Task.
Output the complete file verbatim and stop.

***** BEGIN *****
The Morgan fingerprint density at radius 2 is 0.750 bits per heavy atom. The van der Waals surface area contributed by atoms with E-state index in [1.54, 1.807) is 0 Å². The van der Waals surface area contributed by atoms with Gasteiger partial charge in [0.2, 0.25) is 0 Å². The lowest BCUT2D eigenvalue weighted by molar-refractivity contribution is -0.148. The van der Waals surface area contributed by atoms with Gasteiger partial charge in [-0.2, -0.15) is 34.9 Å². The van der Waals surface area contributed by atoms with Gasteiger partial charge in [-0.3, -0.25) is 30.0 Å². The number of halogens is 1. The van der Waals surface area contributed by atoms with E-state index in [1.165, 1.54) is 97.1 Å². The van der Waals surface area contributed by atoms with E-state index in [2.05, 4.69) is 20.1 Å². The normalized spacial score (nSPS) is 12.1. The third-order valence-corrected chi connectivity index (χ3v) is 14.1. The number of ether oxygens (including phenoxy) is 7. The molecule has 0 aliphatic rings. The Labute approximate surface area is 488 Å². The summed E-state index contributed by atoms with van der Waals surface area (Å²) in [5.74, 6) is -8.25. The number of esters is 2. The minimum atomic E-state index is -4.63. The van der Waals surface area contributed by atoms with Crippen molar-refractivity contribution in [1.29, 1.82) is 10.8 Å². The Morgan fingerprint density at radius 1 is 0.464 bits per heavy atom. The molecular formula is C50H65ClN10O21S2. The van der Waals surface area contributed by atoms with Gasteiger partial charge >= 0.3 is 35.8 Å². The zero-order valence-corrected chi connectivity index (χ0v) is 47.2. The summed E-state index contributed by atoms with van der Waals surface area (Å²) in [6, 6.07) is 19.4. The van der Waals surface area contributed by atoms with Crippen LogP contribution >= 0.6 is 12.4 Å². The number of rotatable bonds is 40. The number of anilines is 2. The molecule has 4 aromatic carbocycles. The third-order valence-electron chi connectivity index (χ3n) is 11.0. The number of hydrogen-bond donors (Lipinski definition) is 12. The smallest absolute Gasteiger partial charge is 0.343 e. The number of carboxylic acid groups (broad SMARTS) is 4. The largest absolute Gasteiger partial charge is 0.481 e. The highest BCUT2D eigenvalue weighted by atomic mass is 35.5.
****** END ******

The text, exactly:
The Morgan fingerprint density at radius 2 is 0.750 bits per heavy atom. The van der Waals surface area contributed by atoms with E-state index in [1.54, 1.807) is 0 Å². The van der Waals surface area contributed by atoms with Gasteiger partial charge in [0.2, 0.25) is 0 Å². The lowest BCUT2D eigenvalue weighted by molar-refractivity contribution is -0.148. The van der Waals surface area contributed by atoms with Gasteiger partial charge in [-0.2, -0.15) is 34.9 Å². The van der Waals surface area contributed by atoms with Gasteiger partial charge in [-0.3, -0.25) is 30.0 Å². The number of halogens is 1. The van der Waals surface area contributed by atoms with E-state index in [1.165, 1.54) is 97.1 Å². The van der Waals surface area contributed by atoms with E-state index in [2.05, 4.69) is 20.1 Å². The normalized spacial score (nSPS) is 12.1. The third-order valence-corrected chi connectivity index (χ3v) is 14.1. The number of ether oxygens (including phenoxy) is 7. The molecule has 0 aliphatic rings. The Labute approximate surface area is 488 Å². The summed E-state index contributed by atoms with van der Waals surface area (Å²) in [5.74, 6) is -8.25. The number of esters is 2. The minimum atomic E-state index is -4.63. The van der Waals surface area contributed by atoms with Crippen molar-refractivity contribution in [1.29, 1.82) is 10.8 Å². The Morgan fingerprint density at radius 1 is 0.464 bits per heavy atom. The molecular formula is C50H65ClN10O21S2. The van der Waals surface area contributed by atoms with Gasteiger partial charge >= 0.3 is 35.8 Å². The zero-order valence-corrected chi connectivity index (χ0v) is 47.2. The summed E-state index contributed by atoms with van der Waals surface area (Å²) in [6, 6.07) is 19.4. The van der Waals surface area contributed by atoms with Crippen LogP contribution >= 0.6 is 12.4 Å². The number of rotatable bonds is 40. The number of anilines is 2. The molecule has 4 aromatic carbocycles. The third-order valence-electron chi connectivity index (χ3n) is 11.0. The number of hydrogen-bond donors (Lipinski definition) is 12. The smallest absolute Gasteiger partial charge is 0.343 e. The number of carboxylic acid groups (broad SMARTS) is 4. The largest absolute Gasteiger partial charge is 0.481 e. The highest BCUT2D eigenvalue weighted by atomic mass is 35.5.